Mareeg Media
Somalia

Somalia receives $45.7M for long-standing humanitarian crises

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MOGADISHU, SOMALIA. MARCH 9 2017. Recently arrived internally displaced women and children at a World Food Program center in Mogadishu, Somalia. Thousands of people have poured into the Somali capital over the past few weeks in search for food and water at the severe drought takes hold in remote rural regions. According to an United Nations February 2017 OCHA (Office for the Coordination of Humanitarian Affairs) report, famine could very soon be a reality in Somalia, largely due consecutive and severe drought. There are already worrying similarities to the situation in 2011, when 260,000 died. In the worst affected areas, chiefly rural communities, crops have been wiped out and livestock died, while communities are being forced to sell their assets, and borrow money and food to survive. Some 6.2 million are in need of humanitarian assistance. Of these, 3 million people cannot meet their daily food requirements and need urgent humanitarian assistance. UN humanitarian efforts, from UN agencies such as UN OCHA, World Food Program (WFP) and UNICEF as well as on the ground NGO's, are all in overdrive mode providing a combination of food distribution, access and security as well as medical support and treatment.

The United Nations Central Emergency Response Fund (CERF) and the Somalia Humanitarian Fund (SHF) released a combined US$45.7 million  to scale up life-saving assistance in Somalia, where over 4.2 million people need urgent humanitarian assistance this year, including 900,000 acutely malnourished children.

“These allocations will enable humanitarian agencies in Somalia to deliver urgently needed food, clean water, health care and education support in the shortest possible time in areas where needs are the highest,” said Mark Lowcock, Emergency Relief Coordinator and Under-Secretary-General for Humanitarian Affairs. “We will prioritise delivery to children, women, the elderly, and people living with disabilities, who have suffered terribly as drought and conflict continue to drive the crisis in Somalia.” The $12-million CERF allocation will boost the response in the worst affected parts of northern Somalia, where 823,000 people are facing severe food insecurity. The funds will be used for food assistance in Awdal and Woqooyi Galbeed regions, and nutrition, health, and water and sanitation and hygiene programmes in Sool, Sanaag and Bari regions.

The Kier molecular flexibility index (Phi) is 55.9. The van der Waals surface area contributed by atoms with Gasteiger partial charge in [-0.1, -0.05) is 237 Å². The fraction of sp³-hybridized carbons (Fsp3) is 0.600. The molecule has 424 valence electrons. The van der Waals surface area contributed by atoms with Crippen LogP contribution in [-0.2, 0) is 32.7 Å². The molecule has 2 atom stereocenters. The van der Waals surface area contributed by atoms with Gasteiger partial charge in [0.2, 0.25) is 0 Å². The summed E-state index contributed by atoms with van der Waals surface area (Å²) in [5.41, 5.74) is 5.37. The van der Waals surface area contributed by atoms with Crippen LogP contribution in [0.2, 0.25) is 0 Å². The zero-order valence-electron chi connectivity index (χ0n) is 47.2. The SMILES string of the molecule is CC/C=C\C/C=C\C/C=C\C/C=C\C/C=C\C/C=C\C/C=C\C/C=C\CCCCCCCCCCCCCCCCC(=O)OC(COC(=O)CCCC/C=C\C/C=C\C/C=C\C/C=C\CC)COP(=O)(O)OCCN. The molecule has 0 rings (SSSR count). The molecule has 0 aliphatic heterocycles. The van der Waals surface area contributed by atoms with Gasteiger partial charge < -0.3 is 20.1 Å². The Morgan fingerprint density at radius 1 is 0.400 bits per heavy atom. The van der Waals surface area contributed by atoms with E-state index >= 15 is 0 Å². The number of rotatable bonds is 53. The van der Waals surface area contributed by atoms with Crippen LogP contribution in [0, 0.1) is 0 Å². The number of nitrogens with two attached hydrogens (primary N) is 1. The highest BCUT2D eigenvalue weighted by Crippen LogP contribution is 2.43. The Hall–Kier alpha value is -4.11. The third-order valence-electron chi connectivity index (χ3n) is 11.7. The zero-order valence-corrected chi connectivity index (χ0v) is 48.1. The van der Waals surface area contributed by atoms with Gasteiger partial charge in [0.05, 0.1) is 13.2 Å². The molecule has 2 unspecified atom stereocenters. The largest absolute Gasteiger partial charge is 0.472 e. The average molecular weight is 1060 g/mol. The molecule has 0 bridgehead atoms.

The $33.7 million SHF allocation will scale up protection, education and shelter support in northern Somalia, and other life-saving activities in central and southern Somalia. Most of the funding will go to national and international non-governmental organizations, while $700,000 will go to the UN Humanitarian Air Service, which helps move essential humanitarian goods and personnel.

“Support from CERF and the SHF will enable aid organizations to scale up and sustain life-saving assistance in the worst-affected areas in the country as the Jilaal (dry season) persists,” said George Conway, the acting Humanitarian Coordinator for Somalia. “This allocation is critical, but further generous donor funding will be needed to sustain aid operations and support recovery across Somalia.” The SHF allocation is the largest since 2012 and would not have been possible without early donor support. Germany has been the top donor to the Fund since 2017; other top donors are Australia, Canada, Denmark, Ireland, the Republic of Korea, the Netherlands, Norway, Sweden, Switzerland and the United Kingdom.

Despite improvements in the humanitarian situation in 2018, the food security situation in Somalia has deteriorated, particularly in the north, and in some central parts of the country due to poor Deyr seasonal rains, the lingering effects of the 2016/2017 drought, conflict, displacement and evictions. The number of people facing acute food insecurity or worse has remained at 1.5 million since last year, but with a geographical shift in needs towards northern Somalia. Overall, 4.9 million Somalis are estimated to be food insecure.

The 2019 Somalia Humanitarian Response Plan, seeking $1.08 billion, is only 12 per cent funded to date. With conflict, displacement and climatic shocks persistently causing high levels of humanitarian and protection concerns, life-saving assistance must be sustained alongside livelihood support

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